If causality doesn't exist, then your memories cannot be trusted. What you remember now about your past could have been completely different a second ago, but you wouldn't know that because there is no causality. One of the saving graces for physicists would be the existence of multiple parallel universes--especially universes without black holes!

This is a perfect opportunity to segue into black holes--the favorite topic of the brilliant Stephen Hawking, who has pretty much done all the work on our theoretical understanding of black holes to date. Black holes and worm holes are intimately related--and not just because they give physicists nightmares for the hypothetical implications regarding causality. Worm holes require negative energy to stay open, and the only source of negative energy that we know of is black holes. Thus, it is entirely possible that if there are any naturally occurring worm holes, they would be near black holes, but they would, in all likelihood, be quite tiny, and not stretch that far.

Of course, if worm holes don't exist, that doesn't mean that physicists get a break from the nightmare that causality doesn't exist. Black holes--due to their evaporation into Hawking radiation--are more than enough to cause causality problems. If anyone is curious, look up the Information Paradox. I'll give this much of a hint though; everything at a quantum level is reversible, and so all information in the universe is preserved. If black holes evaporate, then there is a quantum event that isn't reversible (at least according to current black hole theory), and thus destroys information--and that is how one destroys causality.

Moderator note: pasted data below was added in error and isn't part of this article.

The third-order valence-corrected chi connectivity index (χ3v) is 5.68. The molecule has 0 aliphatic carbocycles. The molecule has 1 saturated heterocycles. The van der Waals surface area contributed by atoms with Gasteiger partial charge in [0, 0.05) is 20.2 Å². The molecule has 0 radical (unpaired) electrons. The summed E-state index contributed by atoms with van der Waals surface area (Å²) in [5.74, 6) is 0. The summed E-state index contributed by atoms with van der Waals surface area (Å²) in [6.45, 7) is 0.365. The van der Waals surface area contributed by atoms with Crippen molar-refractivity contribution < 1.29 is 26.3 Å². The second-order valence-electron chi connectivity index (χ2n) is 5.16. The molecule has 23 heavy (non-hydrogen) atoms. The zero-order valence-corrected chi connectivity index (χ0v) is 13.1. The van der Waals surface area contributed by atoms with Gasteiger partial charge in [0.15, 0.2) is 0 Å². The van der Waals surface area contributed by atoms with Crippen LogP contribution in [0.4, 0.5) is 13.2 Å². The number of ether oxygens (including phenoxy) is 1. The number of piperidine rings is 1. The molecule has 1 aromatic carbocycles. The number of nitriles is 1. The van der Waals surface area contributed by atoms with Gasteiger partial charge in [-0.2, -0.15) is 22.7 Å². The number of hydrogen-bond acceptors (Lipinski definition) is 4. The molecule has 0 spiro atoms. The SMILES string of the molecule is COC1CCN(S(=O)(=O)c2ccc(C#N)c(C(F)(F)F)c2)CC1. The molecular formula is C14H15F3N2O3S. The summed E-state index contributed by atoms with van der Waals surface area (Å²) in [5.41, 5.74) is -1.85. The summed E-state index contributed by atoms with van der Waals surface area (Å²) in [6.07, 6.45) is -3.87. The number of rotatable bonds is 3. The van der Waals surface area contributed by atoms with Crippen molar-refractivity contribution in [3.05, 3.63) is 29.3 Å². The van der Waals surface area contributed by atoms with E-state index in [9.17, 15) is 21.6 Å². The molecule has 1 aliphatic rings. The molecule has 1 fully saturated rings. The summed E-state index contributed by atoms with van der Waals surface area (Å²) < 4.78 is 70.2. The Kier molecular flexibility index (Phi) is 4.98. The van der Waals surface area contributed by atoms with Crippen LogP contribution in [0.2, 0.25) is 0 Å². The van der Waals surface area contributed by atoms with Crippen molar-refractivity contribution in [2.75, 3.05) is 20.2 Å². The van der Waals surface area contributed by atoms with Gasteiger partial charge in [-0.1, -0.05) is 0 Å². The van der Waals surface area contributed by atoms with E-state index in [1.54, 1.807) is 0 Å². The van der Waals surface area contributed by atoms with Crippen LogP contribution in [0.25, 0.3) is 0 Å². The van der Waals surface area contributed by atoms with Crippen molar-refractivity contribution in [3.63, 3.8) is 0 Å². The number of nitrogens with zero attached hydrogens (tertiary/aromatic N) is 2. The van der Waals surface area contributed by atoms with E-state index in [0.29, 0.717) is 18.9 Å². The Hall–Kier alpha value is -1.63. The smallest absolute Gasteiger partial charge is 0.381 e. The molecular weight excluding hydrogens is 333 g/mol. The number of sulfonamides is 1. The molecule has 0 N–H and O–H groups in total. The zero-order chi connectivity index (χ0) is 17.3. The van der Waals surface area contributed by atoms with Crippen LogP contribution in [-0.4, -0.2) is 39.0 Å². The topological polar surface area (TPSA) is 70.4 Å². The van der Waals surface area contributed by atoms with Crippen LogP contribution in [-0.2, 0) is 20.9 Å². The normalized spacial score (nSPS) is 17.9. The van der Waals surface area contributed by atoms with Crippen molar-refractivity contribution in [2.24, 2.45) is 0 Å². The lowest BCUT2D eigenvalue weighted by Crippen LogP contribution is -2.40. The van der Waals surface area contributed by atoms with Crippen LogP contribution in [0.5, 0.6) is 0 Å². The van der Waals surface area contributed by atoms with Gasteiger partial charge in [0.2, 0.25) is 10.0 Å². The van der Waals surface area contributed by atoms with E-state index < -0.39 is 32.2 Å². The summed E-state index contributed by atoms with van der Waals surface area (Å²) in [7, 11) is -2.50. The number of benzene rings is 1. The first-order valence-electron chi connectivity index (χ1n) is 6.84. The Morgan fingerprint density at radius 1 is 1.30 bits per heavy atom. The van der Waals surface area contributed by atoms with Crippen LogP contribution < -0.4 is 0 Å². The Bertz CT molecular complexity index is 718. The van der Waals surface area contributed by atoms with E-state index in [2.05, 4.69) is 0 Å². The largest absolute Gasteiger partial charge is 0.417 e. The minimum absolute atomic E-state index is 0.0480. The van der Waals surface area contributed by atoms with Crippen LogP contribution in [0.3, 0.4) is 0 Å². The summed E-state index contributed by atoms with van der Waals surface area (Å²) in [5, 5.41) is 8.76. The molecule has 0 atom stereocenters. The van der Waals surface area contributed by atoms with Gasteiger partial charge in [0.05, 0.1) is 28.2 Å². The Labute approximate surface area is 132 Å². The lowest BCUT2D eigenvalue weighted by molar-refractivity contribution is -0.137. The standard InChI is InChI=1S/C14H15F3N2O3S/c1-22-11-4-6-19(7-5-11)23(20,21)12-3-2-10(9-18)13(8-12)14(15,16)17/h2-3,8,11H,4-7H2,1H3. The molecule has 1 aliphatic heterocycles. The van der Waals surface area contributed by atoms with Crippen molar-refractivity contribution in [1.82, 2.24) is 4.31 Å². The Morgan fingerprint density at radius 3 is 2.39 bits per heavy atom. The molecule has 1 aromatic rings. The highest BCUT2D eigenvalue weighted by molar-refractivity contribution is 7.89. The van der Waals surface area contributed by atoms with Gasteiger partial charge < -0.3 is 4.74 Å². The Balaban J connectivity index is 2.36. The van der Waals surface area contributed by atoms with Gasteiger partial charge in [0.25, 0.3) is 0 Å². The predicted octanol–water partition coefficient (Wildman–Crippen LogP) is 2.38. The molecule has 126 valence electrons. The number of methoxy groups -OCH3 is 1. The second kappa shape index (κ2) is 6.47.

[edit on 12/3/2006 by supercheetah]



posted on Dec, 3 2006 @ 08:58 PM
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I subscribe to the train of thought that matter is partially frequency. Therefore it makes sense that when frequency of matter is increased from what I think is the standard frequency of 3d space for ordinary matter, then the matter is allowed dimensional shift to alternate dimensions. The space time of the 3d universe that we all inhabit is distorted to thread within these alternate universes, and therefore travel within the alternate dimensions leads to a distorted positioning relative to our space time. This is what I think worm holes are, not necissarily holes, but the ability to travel in a distorted proportion, on another dimension. In the alternate dimension(s) I might travel what i'm used to as 3 feet, then slow my frequency down, and reappear back in to 3d space/time, and apprear to have traveled 3 miles (example distances...)